CLUBS in League One currently stand to lose at least £250,000 in matchday revenue during the current lockdown, according to football finance experts UCFB.

According to research from the University Campus of Football Business, the relief package offered by the EFL to Wanderers and other third-tier clubs is likely to be outweighed by the end of this month.

Exact figures for Bolton are unavailable, as accounts have not been filed for the last couple of years, but the club has already taken preliminary steps to reduce losses by placing the majority of non-footballing staff on furlough and introducing mandatory pay cuts for senior management.

An interest-free loan of up to £183,000 is also available to League One clubs but Wanderers have declined to comment on whether they will be making use of the EFL’s offer.

The current review date of April 30 is expected to be discussed by the Premier League and EFL this week – and many expect it to be extended into May.

Chris Winn, the co-author of the Deloitte Annual Review of Football Finance, estimates the average outgoings for League One clubs during the lockdown will be around £1.3million.

He said: “The relief package from the EFL, though gratefully received by each club and much needed, is only going to last so long. If clubs’ outgoings continue to be the same and the suspension extends into May or games are played on a behind-closed-doors basis, then wider gaps in funding may develop.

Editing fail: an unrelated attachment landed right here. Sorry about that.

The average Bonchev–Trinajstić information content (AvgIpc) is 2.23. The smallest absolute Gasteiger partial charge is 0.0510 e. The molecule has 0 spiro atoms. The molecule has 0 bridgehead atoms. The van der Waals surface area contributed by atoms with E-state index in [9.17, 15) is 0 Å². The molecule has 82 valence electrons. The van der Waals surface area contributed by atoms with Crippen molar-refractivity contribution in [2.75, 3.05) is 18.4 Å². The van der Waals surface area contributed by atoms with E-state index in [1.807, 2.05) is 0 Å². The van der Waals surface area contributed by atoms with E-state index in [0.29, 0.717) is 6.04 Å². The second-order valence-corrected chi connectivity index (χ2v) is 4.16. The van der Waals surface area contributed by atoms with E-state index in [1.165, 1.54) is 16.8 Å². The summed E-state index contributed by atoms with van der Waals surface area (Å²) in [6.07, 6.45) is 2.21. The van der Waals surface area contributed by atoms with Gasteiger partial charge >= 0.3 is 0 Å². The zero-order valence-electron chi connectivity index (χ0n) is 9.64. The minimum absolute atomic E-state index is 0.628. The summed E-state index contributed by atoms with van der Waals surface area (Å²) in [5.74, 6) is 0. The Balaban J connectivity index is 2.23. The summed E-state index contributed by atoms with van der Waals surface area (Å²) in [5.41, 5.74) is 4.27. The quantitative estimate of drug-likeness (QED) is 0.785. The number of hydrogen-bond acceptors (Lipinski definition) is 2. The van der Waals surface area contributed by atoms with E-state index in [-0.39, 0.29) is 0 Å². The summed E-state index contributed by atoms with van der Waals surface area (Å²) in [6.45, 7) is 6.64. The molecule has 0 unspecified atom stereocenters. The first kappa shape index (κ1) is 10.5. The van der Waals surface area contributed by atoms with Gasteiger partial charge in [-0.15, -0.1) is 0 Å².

"What this does highlight is the importance of continuing owner contributions in EFL clubs to the extent permitted, alongside the timing of broadcast and commercial cash inflows and the government wage support being made available to all businesses that require it.

“These figures however assume that other forms of income, including broadcast and other commercial streams, are not impacted over coming weeks. If the suspension of the season continues into late May or even June, will broadcasters or sponsors suspend or withhold payment and if so, how long can owners realistically and feasibly continue to contribute?”

He added: “At what is a critical period for all businesses big and small, the measures provided by both the EFL and wider government will hopefully mean that by the time football returns, all our clubs are still operational.

“However, with EFL clubs historically being loss-making, and there being little sign of that changing, the present crisis may provide further evidence that this status quo, including the associated business models and revenue distribution mechanisms, needs to be addressed once business, and football, returns to normality.”